Pokemon X and Y, announced on January 8 of last year and released globally on October 12, managed to rejuvenate the series while maintaining its core mechanics and foundations. For the first time, gamers gazed in wonder at full 3D pokemon models and environments produced. Beautiful cinematics and cutscenes changed what the world thought it knew about catching them all. Online multiplayer and trading was streamlined, making it as accessible as possible. Perhaps most impressive is X and Y’s reproach to the competitive scene, which for the first time makes raising a feasible competitive team achievable within a matter of days; a task which traditionally took weeks or even months. There are so many little details that by themselves don’t hold all that much weight, but collectively prove Gamefreak did its absolute best to ensure that gamers were receiving something truly new and special, while still doing what they’ve done best for the past 15 years.
And that was 2013 on the Nintendo 3DS. I told you it was mind boggling. There was not a title we didn’t see that could have made it a more impressive and historic year.
Oh, that’s right. There was one teensy, tiny little game that Nintendo squeezed out in time for the holiday season. What was the name of it again?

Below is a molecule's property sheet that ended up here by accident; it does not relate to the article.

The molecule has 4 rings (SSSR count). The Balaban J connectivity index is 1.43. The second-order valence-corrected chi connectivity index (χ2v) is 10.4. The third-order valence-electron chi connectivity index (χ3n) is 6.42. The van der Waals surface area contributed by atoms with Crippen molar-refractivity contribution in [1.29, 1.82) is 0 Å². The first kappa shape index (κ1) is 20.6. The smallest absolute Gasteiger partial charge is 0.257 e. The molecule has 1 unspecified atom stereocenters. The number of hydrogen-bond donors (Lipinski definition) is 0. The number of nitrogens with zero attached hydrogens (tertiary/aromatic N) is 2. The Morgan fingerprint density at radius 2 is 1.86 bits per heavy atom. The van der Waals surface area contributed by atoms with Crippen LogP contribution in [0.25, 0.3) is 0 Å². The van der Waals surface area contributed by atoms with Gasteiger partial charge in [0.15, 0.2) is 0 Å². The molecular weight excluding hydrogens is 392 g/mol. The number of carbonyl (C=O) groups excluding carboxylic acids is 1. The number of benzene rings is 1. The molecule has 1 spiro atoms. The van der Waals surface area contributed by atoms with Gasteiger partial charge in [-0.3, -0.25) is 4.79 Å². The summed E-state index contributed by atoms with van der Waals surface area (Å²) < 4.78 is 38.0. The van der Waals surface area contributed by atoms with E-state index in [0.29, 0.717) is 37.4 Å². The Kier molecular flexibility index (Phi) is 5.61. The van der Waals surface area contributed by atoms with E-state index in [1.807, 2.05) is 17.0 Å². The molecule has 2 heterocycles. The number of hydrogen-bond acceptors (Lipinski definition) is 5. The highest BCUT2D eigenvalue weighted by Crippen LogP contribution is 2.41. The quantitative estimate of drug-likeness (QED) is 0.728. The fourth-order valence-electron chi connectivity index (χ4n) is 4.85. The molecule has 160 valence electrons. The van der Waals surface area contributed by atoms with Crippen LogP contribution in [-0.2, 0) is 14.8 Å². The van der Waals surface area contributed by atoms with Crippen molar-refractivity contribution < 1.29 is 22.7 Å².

The Legend of Zelda: A Link Between Worlds
But you just said there was nothing that could have made 2013 a better year for the 3DS…
I was wrong!
Released on November 22, LoZ:ALBW managed to amaze just about everyone who got their hands on it, including myself; a 20-year-old who feared he had seen the limits of 2D Zelda experiences. Instead, I can honestly say what I was presented with was the greatest gameplay experience and production value in a Zelda game I have ever seen. The game oozes fan service, but not in an obnoxious or gimmicky sense. Little details scattered throughout the lively world pay heavy homage to the first game on Nintendo Entertainment System that started it all, such as giving names to the enemies Link has been fighting since the late 80’s. The game’s reproach to dungeon structure and item acquisition allows for a greater sense of exploration and freedom, while still never making the player feel lost or intimidated. Coupled with a clever plane-shifting mechanic and mostly intuitive puzzle designs, ALBW feels like the first 2D Zelda game in years that comes from a genuine act of love, rather than the financial quota for another portable entry in the series.
And that, ladies and gentlemen, is the single most impressive year a portable gaming platform has ever seen. I dare you to try and prove me wrong, because you will never find a more extravagant 12 months. Period. End of story. End of article.